• The group on John Sherman's law office porch is from Clarksdale High School performing a scene from a Streetcar Named Desire as a porch play.

  • The woman in black in Whiteside Hall is Eda Holmes, assistant director of the prestigious Shaw Festival in Canada. She is describing the qualities of the Williams heroine, Maggie Pollitt, from the play Cat on a Hot Tin Roof during the festival's literary conference.

  • The porch play on the Gov. Earl Brewer porch is Streetccar named Desire being performed by Theatre Oxford actors

  • The Rev. Jason Shelby, rector of St George's Episcopal Church, welcomes visitors to the church where Tennessee's grandfather was pastor for 16 years.

  • New York theatre professionals: Jeremy Lawrence and Karen Kohlhaas, answer student questions about acting before judges announce winners of the Student Drama competition.

  • Clarksdale actor Sherrye Williams (seated) portrays Amanda Wingfield from the Glass Menagerie on the Tom Ross porch

  • The United States postage stamp honoring Tennessee Williams was unveiled during Clarksdale's Williams Festival

  • Marilyn Starks, CCC director of institutional advancement, is serving as MHC project director for the 2014 festival.

  • Dr. Kenneth Holditch will deliver his keynote address on 'Sweet Bird of Youth' in Whiteside Hall.

‘Sweet Bird of Youth’ Ignites Festival Oct. 3-4



Student actors win $2,500 for their schools

CLARKSDALE – Sweet Bird of Youth, is a red hot award-winning drama set on the Gulf Coast with Paul Newman as handsome Chance Wayne and Geraldine Page as the Princess Kosmonopolis, an aging movie star traveling incognito.

Returning to his hometown, Wayne, a drifter, hopes to reconnect with his old girlfriend while charming the actress to help him break into movies.

It’s Tennessee Williams, and it’s playing live in his award-winning hometown festival Oct. 3-4, according to Marilyn Starks, festival project director at Coahoma Community College.

Admission is free to a screening of the entire film at the Cutrer Mansion, a literary conference at CCC kicked off by one of the country’s leading Williams scholars; live scenes from the play performed by veteran actors followed by commentary from a scholar panel, and an afternoon of porch plays the next day.

One of them features Elise Fyke of Theatre Oxford portraying Heavenly, daughter of the corrupt, ruthless politician Boss Finley played by actor Johnny McPhail.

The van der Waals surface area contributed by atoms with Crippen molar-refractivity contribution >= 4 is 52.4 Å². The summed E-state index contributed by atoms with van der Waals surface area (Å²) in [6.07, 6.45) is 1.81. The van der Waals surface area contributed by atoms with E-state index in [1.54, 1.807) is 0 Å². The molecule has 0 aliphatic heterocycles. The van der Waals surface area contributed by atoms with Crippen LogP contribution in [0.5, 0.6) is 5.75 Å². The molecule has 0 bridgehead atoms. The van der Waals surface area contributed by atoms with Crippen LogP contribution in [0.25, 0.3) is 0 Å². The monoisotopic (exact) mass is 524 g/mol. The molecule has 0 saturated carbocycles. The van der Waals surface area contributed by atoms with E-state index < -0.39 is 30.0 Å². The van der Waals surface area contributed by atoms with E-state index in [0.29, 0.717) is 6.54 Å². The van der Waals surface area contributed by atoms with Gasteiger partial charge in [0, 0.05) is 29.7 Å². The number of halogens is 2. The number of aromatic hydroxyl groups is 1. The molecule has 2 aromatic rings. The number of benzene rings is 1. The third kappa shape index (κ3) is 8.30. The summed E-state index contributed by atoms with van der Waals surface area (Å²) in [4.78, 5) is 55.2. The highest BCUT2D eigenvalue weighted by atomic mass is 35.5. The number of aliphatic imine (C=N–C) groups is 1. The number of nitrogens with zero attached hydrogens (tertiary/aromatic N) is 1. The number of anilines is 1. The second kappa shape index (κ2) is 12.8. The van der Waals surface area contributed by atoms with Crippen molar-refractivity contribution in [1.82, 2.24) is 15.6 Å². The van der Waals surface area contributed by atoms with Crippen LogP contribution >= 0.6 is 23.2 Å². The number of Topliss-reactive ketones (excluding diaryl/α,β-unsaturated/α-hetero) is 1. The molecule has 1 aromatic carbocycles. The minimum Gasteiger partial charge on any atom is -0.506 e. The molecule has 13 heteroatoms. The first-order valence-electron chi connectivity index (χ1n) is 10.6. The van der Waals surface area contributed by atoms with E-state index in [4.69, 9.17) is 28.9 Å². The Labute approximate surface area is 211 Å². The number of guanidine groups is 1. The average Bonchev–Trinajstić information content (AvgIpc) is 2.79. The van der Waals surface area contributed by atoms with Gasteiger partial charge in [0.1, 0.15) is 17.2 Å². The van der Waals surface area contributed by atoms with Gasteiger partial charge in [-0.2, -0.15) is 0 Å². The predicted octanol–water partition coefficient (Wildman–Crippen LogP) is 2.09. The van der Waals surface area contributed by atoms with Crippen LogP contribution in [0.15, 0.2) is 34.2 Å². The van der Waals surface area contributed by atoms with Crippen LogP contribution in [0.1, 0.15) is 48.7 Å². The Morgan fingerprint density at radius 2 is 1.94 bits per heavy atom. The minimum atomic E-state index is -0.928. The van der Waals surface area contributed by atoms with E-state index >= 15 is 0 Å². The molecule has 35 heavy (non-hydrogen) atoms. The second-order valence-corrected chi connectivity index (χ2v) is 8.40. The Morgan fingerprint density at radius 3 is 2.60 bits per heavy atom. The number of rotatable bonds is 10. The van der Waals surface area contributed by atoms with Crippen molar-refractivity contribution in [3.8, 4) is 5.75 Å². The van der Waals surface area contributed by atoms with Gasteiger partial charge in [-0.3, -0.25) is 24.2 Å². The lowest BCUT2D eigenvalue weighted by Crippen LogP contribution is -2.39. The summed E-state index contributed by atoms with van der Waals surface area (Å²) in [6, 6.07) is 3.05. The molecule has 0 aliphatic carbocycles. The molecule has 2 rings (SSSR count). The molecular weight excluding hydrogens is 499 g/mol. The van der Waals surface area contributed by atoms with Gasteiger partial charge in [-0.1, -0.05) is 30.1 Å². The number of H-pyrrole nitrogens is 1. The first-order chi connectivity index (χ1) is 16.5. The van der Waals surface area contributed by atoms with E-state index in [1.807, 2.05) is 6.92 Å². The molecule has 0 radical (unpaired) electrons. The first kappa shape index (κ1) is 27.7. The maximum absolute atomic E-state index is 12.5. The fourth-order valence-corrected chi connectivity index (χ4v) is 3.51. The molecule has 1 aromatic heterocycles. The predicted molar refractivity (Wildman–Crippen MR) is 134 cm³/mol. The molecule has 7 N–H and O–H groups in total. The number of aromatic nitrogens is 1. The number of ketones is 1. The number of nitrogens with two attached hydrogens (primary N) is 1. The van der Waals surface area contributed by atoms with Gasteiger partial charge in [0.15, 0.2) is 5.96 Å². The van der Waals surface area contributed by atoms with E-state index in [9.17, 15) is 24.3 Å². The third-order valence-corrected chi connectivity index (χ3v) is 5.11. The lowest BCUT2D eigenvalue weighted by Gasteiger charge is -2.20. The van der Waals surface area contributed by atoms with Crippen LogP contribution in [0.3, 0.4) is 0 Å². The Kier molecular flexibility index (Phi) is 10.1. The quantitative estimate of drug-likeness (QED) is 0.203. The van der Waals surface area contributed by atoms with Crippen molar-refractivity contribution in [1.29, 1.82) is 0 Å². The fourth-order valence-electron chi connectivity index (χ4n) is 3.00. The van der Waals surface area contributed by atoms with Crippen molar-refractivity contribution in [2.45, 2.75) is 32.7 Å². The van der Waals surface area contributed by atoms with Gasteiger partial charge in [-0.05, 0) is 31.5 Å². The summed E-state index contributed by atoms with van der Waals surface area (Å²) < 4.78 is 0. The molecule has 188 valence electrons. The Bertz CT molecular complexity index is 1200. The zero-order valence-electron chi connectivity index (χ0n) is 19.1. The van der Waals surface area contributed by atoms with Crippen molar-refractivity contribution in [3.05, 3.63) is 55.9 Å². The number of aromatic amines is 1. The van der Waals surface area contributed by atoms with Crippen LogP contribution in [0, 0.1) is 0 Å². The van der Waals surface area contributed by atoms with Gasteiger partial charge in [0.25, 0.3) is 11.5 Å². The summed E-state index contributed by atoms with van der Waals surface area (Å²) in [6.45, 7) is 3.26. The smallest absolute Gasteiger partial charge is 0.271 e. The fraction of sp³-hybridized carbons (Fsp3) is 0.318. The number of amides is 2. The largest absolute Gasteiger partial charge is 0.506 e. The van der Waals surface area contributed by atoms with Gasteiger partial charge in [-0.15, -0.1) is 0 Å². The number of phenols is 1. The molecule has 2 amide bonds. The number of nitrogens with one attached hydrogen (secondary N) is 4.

“You married for love,” she pleads,” but you wouldn’t let me do it, and even though you’d done it, you broke Mama’s heart. Miss Lucy had been your mistress.”

Directed by Elia Kazan, the Broadway play won four Tony Awards with Page named Best Actress. The movie earned numerous Oscar nominations with Ed Begley’s portrayal as Boss Finley winning an Academy Award as Best Supporting Actor.

On Saturday morning, Oct. 4, the dramas of Tennessee Williams continue to ignite new generations through an elite Student Drama Competition in the Georgia Lewis Theatre. Cash prizes totaling $2,500 are awarded to winning school drama departments and engraved trophies to students .

“When the festival began 22 years ago, few students were aware playwright Tennessee Williams was a Mississippian and not some “Rocky Top” sports fan in orange,” says Kappi Allen, who directs the acting contest.

Changing this perception was the brainchild of Dr. Ann Abadie, one of the original National Endowment for the Arts consultants, who suggested an acting contest with cash prizes large enough to draw interest, she explains.

It worked, she says.

“Today students take center stage quoting dialogue from Cat on a Hot Tin Roof, Amanda Wingfield monologues, and even excerpts from lesser known dramas like Camino Real,” she continued.

The contest is structured, timed, and judged by professionals. While judges compute scores and deliberate, others direct acting workshops.

“It’s a blast with cheering, whooping, hollering allowed despite the keen competition,” Allen says.

After winners are announced and trophies awarded, a celebration luncheon prepared by CCC Chef Brennon Warr and his culinary students takes place in the Gallery.

“No burgers or hot dogs,” she says. “It’s a real meal for famished actors before they travel home or drive to the historic district to watch the professionals in action on porch plays.”

The festival has been cited and honored for excellence by the Mississippi Humanities Council with its Partner Award. It has been recorded in documentaries by the BBC and Public Television in Europe.

It is sponsored by Coahoma Community College with additional support from the Coahoma Tourism Commission, Chamber of Commerce, Mississippi Arts Commission, Mississippi Humanities Council, Dr. Colby Kullman, and Visit Mississippi.

For details and schedules, visit www.coahomacc.edu/twilliams. Reservations for the Friday night Cutrer Mansion reception ($25 per person) are made through the Chamber of Commerce: 662-627-7337. The Saturday luncheon fee is $10 for non-students and drama coaches.